How to group the list? Some are from my own collection; some, gifts from friends. Many others arrived from the Library. The books came in clusters: Canadian; writers of colour, feminist, contemporary. I decided to go alphabetically. I didn’t have time to include comments or quotes, though a running commentary is ongoing in my head. Pals, if I haven’t included you here, are you in my blog for National Poetry Month? Check out https://pennkemp.wordpress.com/2020/04/02/reading-and-recommending-poems-for-national-poetry-month-2020/.

Here’s the list:

  1. bill bissett, Air 10-11-12
  2. Billy-Ray Belcourt: NDN Coping Mechanisms: Notes from the Field
  3. Di Brandt, Glitter & Fall
  4. Ariane Blackman, The River Doesn’t Stop
  5. Allan Briesmaster, River Neither
  6. Jillian Christmas, the gospel of breaking
  7. Margaret Christakos, charger
  8. Tom Cull, Bad Animals
  9. Ellen Jaffe, Skinny-Dipping with the Muse
  10. Patricia Keeney, First Woman
  11. John B. Lee, The Half-Way Tree
  12. D.A. Lockhart, Devil in the Woods
  13. Alice Major, Welcome to the Anthropocene
  14. Daphne Marlatt,  Seven Glass Bowls
  15. Susan McCaslin, Painter, Poet, Mountain: After Cézanne
  16. Susan McMaster, Haunt
  17. Bruce Meyer, McLuhan’s Canary
  18. Stephen Morrissey, A Poet’s Journey: on poetry and what it means to be a poet
  19. Colin Morton, Coastlines of the Archipelago
  20. Miguel Neneve, En los Caminos de la Miradas
  21. Catherine Owen, Riven
  22. Harold Rhenisch, Winging Home: a palette of birds
  23. Canisia Lubrin, The Dyzgraph*st
  24. Jay MillAr, The Ghosts of Jay MillAr
  25. Joni Mitchell, Morning Glory On the Vine
  26. Lisa Robertson, Baudelaire Fractals
  27. Sharon Thesen, The Receiver
  28. Phyllis Webb, Peacock Blue

Anthologies
29. Kim Maltman, editor. The Griffin Poetry Prize Anthology 2018
30. Nyla Matuk, Resisting Canada: an anthology of poetry with an Introduction by Nyla Matuk
31. Adam Sol, How a poem moves: a field guide for readers of poetry

Thanks for such an inspiring initiative, Nicole Sealey! @Nic_Sealey

#31outof31 #TheSealeyChallenge #sealeychallenge #poetry #31Books31Days #31BooksInAugust

WHEW~! See you in September!

Penn Kemp
http://www.pennkemp.weebly.com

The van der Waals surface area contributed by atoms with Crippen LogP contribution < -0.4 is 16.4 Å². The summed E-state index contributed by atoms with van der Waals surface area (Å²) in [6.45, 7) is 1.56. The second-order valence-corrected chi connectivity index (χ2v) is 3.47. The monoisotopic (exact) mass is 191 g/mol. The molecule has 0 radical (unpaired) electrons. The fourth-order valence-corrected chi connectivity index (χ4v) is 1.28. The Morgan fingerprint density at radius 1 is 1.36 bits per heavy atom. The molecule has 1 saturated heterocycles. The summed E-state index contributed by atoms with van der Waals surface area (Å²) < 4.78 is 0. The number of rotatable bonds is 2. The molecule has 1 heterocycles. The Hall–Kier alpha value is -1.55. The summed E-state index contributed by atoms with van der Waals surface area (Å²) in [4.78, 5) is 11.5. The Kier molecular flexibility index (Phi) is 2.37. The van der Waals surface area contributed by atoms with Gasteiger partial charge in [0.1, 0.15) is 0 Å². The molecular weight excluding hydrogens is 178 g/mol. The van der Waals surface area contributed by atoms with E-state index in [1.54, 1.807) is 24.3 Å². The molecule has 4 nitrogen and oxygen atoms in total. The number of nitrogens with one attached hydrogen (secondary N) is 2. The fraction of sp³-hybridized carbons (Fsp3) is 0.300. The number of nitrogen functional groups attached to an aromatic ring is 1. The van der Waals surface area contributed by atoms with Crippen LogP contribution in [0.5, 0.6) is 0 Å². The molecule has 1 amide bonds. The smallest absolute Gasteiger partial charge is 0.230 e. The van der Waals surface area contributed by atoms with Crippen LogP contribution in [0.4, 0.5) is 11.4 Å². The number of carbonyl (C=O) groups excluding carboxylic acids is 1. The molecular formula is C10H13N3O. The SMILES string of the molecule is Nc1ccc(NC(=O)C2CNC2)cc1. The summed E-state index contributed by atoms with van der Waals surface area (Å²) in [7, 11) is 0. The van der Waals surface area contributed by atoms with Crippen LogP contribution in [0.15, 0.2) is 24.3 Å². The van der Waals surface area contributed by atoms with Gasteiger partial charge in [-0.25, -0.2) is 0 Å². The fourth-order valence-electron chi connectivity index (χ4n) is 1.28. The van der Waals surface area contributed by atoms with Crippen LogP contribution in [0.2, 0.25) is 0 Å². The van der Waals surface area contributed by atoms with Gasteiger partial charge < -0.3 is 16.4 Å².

A panacea of poems in the pandemic

I’m so grateful to Joe Belanger and the Free Press for supporting the arts and local artists.
Poetry really can console and articulate our emotions in the pandemonium of pandemic. But imagine, a local newspaper publishing new poems!  and these three of mine are so beautifully laid out with room for the poems to breathe! But, hey, embrace me from 6 feet away, okay? 🙂

BELANGER: It’s time to embrace London’s poet laureate, Penn Kemp, and all artists

It’s funny the things you think of when the going gets tough.

London poet Penn Kemp explores the pandemic in her writing as the country has a muted celebration of Poetry Month. JOE BELANGER

It’s funny the things you think of when the going gets tough.

Like everyone else in recent weeks, I could feel the sun’s warmth, see the green tips coming through the garden soil and welcome the crocuses.

It’s spring arriving, yet there wasn’t a big smile on my face; no, just the tension of uncertainty and foreboding that goes hand-in-hand with the isolation of the COVID-19 pandemic.

Then I heard Penn Kemp’s voice on the telephone and a smile arrived.

I can’t help it. London’s first poet laureate and one of this country’s great writing talents always offers up some delightful word treats that usually provoke a smile, sometimes laughter and even tears that eventually give way to serious pondering of the words, ideas and observations she so expertly writes on paper.